Group theoretical analysis of the normal vibrations of isolated molecules and of macroscopic crystals indicates that the principal effect of symmetry reduction is to remove the degeneracy of the normal vibrations, thus reducing the number of microscopic complexions of the phonon distribution, and reducing the entropy. This mechanism is effective only in point groups containing a rotation axis of order 3 or greater, and may play a part in the high-low cordierite transition.
Two other symmetry-related entropy contributions are discussed : the first is the loss of positional degeneracy in systems in which the number of available positions exceeds the number of atoms, as in high-low quartz, vlasovite, and many ferroelectrics. The second is the loss of positional degeneracy in a solid solution, which leads to unmixing, as in high-low albite, microcline-sanidine, and high-low cordierite transitions. These mechanisms are effective in all point groups down to 1 = C1, and can proceed even within C1 by a change in the unit cell volume.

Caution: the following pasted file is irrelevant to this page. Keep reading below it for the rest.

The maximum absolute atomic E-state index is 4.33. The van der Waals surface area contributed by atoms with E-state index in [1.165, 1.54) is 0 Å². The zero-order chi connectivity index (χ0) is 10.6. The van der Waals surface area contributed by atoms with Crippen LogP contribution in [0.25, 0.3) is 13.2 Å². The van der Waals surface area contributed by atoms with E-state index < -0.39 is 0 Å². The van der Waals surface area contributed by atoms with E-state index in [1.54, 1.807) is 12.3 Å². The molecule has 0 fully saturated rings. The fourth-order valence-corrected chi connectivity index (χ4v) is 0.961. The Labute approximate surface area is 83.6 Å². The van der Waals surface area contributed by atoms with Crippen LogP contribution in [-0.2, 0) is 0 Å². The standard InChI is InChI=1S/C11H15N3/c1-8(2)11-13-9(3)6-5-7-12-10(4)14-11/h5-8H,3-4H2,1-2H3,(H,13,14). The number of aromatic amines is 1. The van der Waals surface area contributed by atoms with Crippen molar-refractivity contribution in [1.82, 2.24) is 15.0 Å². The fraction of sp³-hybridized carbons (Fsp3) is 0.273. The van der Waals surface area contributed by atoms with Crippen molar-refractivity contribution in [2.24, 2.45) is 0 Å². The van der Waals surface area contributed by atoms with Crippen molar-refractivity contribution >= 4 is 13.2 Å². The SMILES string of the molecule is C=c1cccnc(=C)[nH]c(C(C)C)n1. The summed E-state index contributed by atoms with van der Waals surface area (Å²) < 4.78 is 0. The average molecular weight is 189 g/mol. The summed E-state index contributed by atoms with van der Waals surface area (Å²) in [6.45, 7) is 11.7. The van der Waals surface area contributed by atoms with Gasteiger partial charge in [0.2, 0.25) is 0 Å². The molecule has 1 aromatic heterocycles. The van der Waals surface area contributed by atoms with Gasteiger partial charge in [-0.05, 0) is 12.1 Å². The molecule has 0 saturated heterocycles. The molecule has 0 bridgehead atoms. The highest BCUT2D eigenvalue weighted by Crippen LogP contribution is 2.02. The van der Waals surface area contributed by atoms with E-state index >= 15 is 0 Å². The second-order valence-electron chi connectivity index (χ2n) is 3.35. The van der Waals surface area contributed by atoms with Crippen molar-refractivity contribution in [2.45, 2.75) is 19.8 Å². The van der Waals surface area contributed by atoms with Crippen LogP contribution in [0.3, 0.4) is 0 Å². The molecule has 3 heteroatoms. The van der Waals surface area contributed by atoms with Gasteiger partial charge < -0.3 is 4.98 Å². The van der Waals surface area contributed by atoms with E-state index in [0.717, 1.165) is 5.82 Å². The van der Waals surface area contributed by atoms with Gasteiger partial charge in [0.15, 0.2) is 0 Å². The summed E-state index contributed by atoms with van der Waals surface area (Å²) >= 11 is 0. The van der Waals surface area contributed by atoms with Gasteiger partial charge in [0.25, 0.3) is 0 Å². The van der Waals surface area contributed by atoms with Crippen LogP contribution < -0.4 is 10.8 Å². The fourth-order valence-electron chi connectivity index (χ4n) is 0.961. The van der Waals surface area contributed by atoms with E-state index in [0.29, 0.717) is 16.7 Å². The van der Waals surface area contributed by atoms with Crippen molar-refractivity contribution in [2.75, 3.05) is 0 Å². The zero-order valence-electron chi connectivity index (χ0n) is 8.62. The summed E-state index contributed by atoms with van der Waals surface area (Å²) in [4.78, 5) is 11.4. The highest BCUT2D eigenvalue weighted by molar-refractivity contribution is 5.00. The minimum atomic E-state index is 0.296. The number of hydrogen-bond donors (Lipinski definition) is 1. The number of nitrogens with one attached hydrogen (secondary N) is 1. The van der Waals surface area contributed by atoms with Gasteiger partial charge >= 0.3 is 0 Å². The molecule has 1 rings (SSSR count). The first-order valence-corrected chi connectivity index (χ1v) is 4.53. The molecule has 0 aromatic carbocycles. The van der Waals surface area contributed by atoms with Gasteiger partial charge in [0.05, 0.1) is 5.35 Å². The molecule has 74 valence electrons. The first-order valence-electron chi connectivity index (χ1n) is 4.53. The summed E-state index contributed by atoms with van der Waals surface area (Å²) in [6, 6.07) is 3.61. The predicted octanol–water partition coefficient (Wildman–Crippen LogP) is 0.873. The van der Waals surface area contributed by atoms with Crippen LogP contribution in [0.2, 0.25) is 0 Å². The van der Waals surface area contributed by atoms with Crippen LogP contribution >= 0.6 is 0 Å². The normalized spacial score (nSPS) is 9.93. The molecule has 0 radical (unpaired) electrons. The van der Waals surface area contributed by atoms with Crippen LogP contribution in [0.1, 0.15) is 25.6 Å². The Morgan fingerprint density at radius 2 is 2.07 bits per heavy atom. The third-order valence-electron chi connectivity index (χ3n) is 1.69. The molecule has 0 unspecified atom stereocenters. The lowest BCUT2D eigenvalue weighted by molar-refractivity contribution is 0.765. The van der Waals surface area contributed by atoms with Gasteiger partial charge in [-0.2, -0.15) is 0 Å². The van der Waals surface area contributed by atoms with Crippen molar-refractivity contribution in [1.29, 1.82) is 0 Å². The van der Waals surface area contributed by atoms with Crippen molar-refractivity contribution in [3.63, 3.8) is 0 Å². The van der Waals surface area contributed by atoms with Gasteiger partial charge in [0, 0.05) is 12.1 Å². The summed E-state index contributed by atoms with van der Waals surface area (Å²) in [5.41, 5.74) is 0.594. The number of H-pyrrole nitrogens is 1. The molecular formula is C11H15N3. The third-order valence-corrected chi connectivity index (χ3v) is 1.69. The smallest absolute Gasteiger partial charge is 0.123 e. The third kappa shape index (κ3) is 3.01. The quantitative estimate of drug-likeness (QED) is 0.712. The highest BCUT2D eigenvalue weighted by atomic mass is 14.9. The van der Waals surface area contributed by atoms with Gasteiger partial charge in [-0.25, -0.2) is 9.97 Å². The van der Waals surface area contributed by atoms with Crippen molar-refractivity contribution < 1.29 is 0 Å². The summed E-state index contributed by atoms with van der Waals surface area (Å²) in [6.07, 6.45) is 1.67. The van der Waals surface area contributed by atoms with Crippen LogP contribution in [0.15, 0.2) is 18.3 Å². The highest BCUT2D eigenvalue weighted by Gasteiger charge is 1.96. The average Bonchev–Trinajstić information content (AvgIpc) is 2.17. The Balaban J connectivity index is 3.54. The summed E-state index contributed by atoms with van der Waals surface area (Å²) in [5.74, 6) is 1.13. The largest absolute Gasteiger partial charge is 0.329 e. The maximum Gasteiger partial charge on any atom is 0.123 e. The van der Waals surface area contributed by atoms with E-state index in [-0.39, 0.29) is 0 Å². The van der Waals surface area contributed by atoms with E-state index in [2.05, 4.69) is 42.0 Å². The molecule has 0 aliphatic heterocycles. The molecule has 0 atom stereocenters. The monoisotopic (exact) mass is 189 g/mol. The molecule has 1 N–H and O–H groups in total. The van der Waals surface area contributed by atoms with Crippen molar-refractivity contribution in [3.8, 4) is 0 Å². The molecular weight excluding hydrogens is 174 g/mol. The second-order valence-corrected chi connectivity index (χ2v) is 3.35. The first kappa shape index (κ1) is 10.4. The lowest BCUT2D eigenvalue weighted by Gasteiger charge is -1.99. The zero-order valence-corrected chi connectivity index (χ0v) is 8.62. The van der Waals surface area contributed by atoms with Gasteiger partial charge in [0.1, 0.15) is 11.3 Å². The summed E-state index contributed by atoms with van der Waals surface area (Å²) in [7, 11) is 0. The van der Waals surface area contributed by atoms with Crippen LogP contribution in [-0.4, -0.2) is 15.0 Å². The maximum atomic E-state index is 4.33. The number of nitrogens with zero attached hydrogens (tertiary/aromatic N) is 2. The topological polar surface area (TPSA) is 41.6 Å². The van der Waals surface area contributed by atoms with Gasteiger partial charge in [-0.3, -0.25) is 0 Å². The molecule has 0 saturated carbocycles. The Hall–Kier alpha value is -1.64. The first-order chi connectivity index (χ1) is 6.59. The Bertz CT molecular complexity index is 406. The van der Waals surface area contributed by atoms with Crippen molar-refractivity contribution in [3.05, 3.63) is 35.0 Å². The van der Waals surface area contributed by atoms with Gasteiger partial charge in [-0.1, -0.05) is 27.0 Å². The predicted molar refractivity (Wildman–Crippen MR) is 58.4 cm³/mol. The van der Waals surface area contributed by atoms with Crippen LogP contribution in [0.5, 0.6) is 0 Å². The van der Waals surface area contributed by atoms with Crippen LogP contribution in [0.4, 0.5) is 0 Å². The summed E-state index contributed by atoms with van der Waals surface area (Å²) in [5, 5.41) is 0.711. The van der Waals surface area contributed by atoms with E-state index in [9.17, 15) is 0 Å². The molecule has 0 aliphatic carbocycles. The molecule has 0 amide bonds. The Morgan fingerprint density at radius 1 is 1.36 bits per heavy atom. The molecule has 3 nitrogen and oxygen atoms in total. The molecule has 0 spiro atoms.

Consideration of entropy-volume relationships suggests that the glaucophane I–II transition has less order-disorder character than previously supposed. It is suggested that zoisite-clinozoisite, anthophyllite-cummingtonite and enstatite-clinoenstatite relationships are polytypic rather than polymorphic in the usual sense, and the mechanisms responsible for producing the stacking order are discussed.
The implications of the differences between the behaviour of the classical double oscillator (often used as a model for displacive transitions) and its quantized analogue are discussed.